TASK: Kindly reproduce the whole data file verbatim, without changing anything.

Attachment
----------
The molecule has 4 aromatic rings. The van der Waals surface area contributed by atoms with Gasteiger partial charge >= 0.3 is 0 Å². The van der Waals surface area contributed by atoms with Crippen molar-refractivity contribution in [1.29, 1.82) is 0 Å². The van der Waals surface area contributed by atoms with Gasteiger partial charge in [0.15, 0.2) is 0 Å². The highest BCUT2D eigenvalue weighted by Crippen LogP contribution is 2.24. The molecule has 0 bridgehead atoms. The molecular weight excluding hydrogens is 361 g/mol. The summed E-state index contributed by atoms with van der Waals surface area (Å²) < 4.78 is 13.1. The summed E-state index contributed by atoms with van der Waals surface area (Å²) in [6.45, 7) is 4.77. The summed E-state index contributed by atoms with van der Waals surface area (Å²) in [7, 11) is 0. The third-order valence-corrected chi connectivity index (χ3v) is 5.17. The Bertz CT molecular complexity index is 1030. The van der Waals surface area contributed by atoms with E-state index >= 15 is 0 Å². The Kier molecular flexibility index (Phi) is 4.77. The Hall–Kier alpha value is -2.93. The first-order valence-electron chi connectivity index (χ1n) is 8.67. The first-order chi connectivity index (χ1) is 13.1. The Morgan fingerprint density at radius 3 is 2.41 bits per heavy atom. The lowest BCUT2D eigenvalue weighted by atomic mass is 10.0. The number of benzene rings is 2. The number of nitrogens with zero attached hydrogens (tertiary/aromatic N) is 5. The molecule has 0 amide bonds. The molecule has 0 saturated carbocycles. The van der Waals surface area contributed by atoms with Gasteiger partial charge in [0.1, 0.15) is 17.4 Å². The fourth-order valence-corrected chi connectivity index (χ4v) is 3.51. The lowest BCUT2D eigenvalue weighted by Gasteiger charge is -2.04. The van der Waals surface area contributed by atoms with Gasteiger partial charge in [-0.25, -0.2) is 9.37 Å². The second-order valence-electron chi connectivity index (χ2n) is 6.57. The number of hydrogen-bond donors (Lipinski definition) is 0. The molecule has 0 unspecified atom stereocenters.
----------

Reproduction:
The molecule has 4 aromatic rings. The van der Waals surface area contributed by atoms with Gasteiger partial charge >= 0.3 is 0 Å². The van der Waals surface area contributed by atoms with Crippen molar-refractivity contribution in [1.29, 1.82) is 0 Å². The van der Waals surface area contributed by atoms with Gasteiger partial charge in [0.15, 0.2) is 0 Å². The highest BCUT2D eigenvalue weighted by Crippen LogP contribution is 2.24. The molecule has 0 bridgehead atoms. The molecular weight excluding hydrogens is 361 g/mol. The summed E-state index contributed by atoms with van der Waals surface area (Å²) < 4.78 is 13.1. The summed E-state index contributed by atoms with van der Waals surface area (Å²) in [6.45, 7) is 4.77. The summed E-state index contributed by atoms with van der Waals surface area (Å²) in [7, 11) is 0. The third-order valence-corrected chi connectivity index (χ3v) is 5.17. The Bertz CT molecular complexity index is 1030. The van der Waals surface area contributed by atoms with E-state index >= 15 is 0 Å². The Kier molecular flexibility index (Phi) is 4.77. The Hall–Kier alpha value is -2.93. The first-order valence-electron chi connectivity index (χ1n) is 8.67. The first-order chi connectivity index (χ1) is 13.1. The Morgan fingerprint density at radius 3 is 2.41 bits per heavy atom. The lowest BCUT2D eigenvalue weighted by atomic mass is 10.0. The number of benzene rings is 2. The number of nitrogens with zero attached hydrogens (tertiary/aromatic N) is 5. The molecule has 0 amide bonds. The molecule has 0 saturated carbocycles. The van der Waals surface area contributed by atoms with Gasteiger partial charge in [0.1, 0.15) is 17.4 Å². The fourth-order valence-corrected chi connectivity index (χ4v) is 3.51. The lowest BCUT2D eigenvalue weighted by Gasteiger charge is -2.04. The van der Waals surface area contributed by atoms with Gasteiger partial charge in [-0.25, -0.2) is 9.37 Å². The second-order valence-electron chi connectivity index (χ2n) is 6.57. The number of hydrogen-bond donors (Lipinski definition) is 0. The molecule has 0 unspecified atom stereocenters.